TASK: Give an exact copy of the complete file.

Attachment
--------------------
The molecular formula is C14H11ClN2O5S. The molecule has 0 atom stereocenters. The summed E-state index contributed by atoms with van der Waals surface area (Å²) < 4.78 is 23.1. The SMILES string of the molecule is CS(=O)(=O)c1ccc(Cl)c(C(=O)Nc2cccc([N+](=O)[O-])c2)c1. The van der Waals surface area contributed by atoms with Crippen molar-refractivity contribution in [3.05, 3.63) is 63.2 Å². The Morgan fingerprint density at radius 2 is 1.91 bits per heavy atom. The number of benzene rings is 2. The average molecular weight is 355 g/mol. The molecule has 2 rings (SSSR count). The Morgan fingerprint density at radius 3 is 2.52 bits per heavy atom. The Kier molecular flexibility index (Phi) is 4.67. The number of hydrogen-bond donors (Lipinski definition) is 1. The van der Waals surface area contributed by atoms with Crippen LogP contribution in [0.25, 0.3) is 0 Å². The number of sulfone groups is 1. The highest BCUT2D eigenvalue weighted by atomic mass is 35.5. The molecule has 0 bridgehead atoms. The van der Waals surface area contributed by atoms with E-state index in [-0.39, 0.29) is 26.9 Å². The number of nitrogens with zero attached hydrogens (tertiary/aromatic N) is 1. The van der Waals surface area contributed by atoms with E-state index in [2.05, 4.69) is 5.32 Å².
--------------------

The molecular formula is C14H11ClN2O5S. The molecule has 0 atom stereocenters. The summed E-state index contributed by atoms with van der Waals surface area (Å²) < 4.78 is 23.1. The SMILES string of the molecule is CS(=O)(=O)c1ccc(Cl)c(C(=O)Nc2cccc([N+](=O)[O-])c2)c1. The van der Waals surface area contributed by atoms with Crippen molar-refractivity contribution in [3.05, 3.63) is 63.2 Å². The Morgan fingerprint density at radius 2 is 1.91 bits per heavy atom. The number of benzene rings is 2. The average molecular weight is 355 g/mol. The molecule has 2 rings (SSSR count). The Morgan fingerprint density at radius 3 is 2.52 bits per heavy atom. The Kier molecular flexibility index (Phi) is 4.67. The number of hydrogen-bond donors (Lipinski definition) is 1. The van der Waals surface area contributed by atoms with Crippen LogP contribution in [0.25, 0.3) is 0 Å². The number of sulfone groups is 1. The highest BCUT2D eigenvalue weighted by atomic mass is 35.5. The molecule has 0 bridgehead atoms. The van der Waals surface area contributed by atoms with E-state index in [-0.39, 0.29) is 26.9 Å². The number of nitrogens with zero attached hydrogens (tertiary/aromatic N) is 1. The van der Waals surface area contributed by atoms with E-state index in [2.05, 4.69) is 5.32 Å².